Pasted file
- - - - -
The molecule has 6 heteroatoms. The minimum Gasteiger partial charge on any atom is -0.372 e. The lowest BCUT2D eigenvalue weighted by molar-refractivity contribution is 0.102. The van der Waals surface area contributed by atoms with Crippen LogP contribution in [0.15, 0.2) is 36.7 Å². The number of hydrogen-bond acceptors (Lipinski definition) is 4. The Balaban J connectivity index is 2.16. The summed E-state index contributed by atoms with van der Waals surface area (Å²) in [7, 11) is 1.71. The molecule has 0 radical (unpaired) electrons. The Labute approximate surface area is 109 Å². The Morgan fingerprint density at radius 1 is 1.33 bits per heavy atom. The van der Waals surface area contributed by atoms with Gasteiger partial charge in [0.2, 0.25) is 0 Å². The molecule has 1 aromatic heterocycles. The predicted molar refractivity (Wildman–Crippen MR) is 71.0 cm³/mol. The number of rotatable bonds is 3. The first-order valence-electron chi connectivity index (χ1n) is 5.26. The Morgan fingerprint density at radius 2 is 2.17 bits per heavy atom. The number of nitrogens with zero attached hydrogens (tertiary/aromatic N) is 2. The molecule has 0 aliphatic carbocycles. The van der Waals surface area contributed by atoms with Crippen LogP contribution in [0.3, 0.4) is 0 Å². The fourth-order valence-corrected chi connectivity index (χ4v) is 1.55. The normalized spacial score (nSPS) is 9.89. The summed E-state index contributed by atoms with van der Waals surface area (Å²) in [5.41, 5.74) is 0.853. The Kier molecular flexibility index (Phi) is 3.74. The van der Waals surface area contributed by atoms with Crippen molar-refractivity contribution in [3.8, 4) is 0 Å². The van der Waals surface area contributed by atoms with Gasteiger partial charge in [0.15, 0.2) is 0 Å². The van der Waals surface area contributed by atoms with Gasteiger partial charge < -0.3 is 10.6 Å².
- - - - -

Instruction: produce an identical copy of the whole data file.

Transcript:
The molecule has 6 heteroatoms. The minimum Gasteiger partial charge on any atom is -0.372 e. The lowest BCUT2D eigenvalue weighted by molar-refractivity contribution is 0.102. The van der Waals surface area contributed by atoms with Crippen LogP contribution in [0.15, 0.2) is 36.7 Å². The number of hydrogen-bond acceptors (Lipinski definition) is 4. The Balaban J connectivity index is 2.16. The summed E-state index contributed by atoms with van der Waals surface area (Å²) in [7, 11) is 1.71. The molecule has 0 radical (unpaired) electrons. The Labute approximate surface area is 109 Å². The Morgan fingerprint density at radius 1 is 1.33 bits per heavy atom. The van der Waals surface area contributed by atoms with Gasteiger partial charge in [0.2, 0.25) is 0 Å². The molecule has 1 aromatic heterocycles. The predicted molar refractivity (Wildman–Crippen MR) is 71.0 cm³/mol. The number of rotatable bonds is 3. The first-order valence-electron chi connectivity index (χ1n) is 5.26. The Morgan fingerprint density at radius 2 is 2.17 bits per heavy atom. The number of nitrogens with zero attached hydrogens (tertiary/aromatic N) is 2. The molecule has 0 aliphatic carbocycles. The van der Waals surface area contributed by atoms with Crippen LogP contribution in [0.3, 0.4) is 0 Å². The fourth-order valence-corrected chi connectivity index (χ4v) is 1.55. The normalized spacial score (nSPS) is 9.89. The summed E-state index contributed by atoms with van der Waals surface area (Å²) in [5.41, 5.74) is 0.853. The Kier molecular flexibility index (Phi) is 3.74. The van der Waals surface area contributed by atoms with Crippen molar-refractivity contribution in [3.8, 4) is 0 Å². The van der Waals surface area contributed by atoms with Gasteiger partial charge in [0.15, 0.2) is 0 Å². The van der Waals surface area contributed by atoms with Gasteiger partial charge < -0.3 is 10.6 Å².